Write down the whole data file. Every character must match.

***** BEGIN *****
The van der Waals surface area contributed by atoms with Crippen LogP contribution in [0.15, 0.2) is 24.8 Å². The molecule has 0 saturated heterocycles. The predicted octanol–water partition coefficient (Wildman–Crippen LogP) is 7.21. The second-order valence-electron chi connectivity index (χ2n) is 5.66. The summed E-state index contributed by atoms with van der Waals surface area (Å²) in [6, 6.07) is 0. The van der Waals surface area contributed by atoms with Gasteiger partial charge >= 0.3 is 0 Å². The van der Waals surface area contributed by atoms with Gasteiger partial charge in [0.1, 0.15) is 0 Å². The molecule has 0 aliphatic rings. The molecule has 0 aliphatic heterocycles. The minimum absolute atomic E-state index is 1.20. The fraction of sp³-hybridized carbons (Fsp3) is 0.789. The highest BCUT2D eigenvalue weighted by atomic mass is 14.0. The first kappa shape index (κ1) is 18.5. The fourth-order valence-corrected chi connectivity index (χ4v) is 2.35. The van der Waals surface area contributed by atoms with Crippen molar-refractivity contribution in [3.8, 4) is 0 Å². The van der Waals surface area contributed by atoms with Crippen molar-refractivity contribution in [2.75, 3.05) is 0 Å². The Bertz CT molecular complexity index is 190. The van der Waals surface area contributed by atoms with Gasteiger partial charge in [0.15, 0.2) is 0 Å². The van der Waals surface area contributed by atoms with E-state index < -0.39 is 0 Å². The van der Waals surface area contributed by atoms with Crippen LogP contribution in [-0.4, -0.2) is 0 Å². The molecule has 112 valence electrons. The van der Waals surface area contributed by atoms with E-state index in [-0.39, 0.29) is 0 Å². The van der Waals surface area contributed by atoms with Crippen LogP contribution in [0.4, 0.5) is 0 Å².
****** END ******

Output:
The van der Waals surface area contributed by atoms with Crippen LogP contribution in [0.15, 0.2) is 24.8 Å². The molecule has 0 saturated heterocycles. The predicted octanol–water partition coefficient (Wildman–Crippen LogP) is 7.21. The second-order valence-electron chi connectivity index (χ2n) is 5.66. The summed E-state index contributed by atoms with van der Waals surface area (Å²) in [6, 6.07) is 0. The van der Waals surface area contributed by atoms with Gasteiger partial charge >= 0.3 is 0 Å². The van der Waals surface area contributed by atoms with Gasteiger partial charge in [0.1, 0.15) is 0 Å². The molecule has 0 aliphatic rings. The molecule has 0 aliphatic heterocycles. The minimum absolute atomic E-state index is 1.20. The fraction of sp³-hybridized carbons (Fsp3) is 0.789. The highest BCUT2D eigenvalue weighted by atomic mass is 14.0. The first kappa shape index (κ1) is 18.5. The fourth-order valence-corrected chi connectivity index (χ4v) is 2.35. The van der Waals surface area contributed by atoms with Crippen molar-refractivity contribution in [3.8, 4) is 0 Å². The van der Waals surface area contributed by atoms with Crippen molar-refractivity contribution in [2.75, 3.05) is 0 Å². The Bertz CT molecular complexity index is 190. The van der Waals surface area contributed by atoms with Gasteiger partial charge in [0.15, 0.2) is 0 Å². The van der Waals surface area contributed by atoms with E-state index < -0.39 is 0 Å². The van der Waals surface area contributed by atoms with Crippen LogP contribution in [-0.4, -0.2) is 0 Å². The molecule has 112 valence electrons. The van der Waals surface area contributed by atoms with E-state index in [-0.39, 0.29) is 0 Å². The van der Waals surface area contributed by atoms with Crippen LogP contribution in [0.4, 0.5) is 0 Å².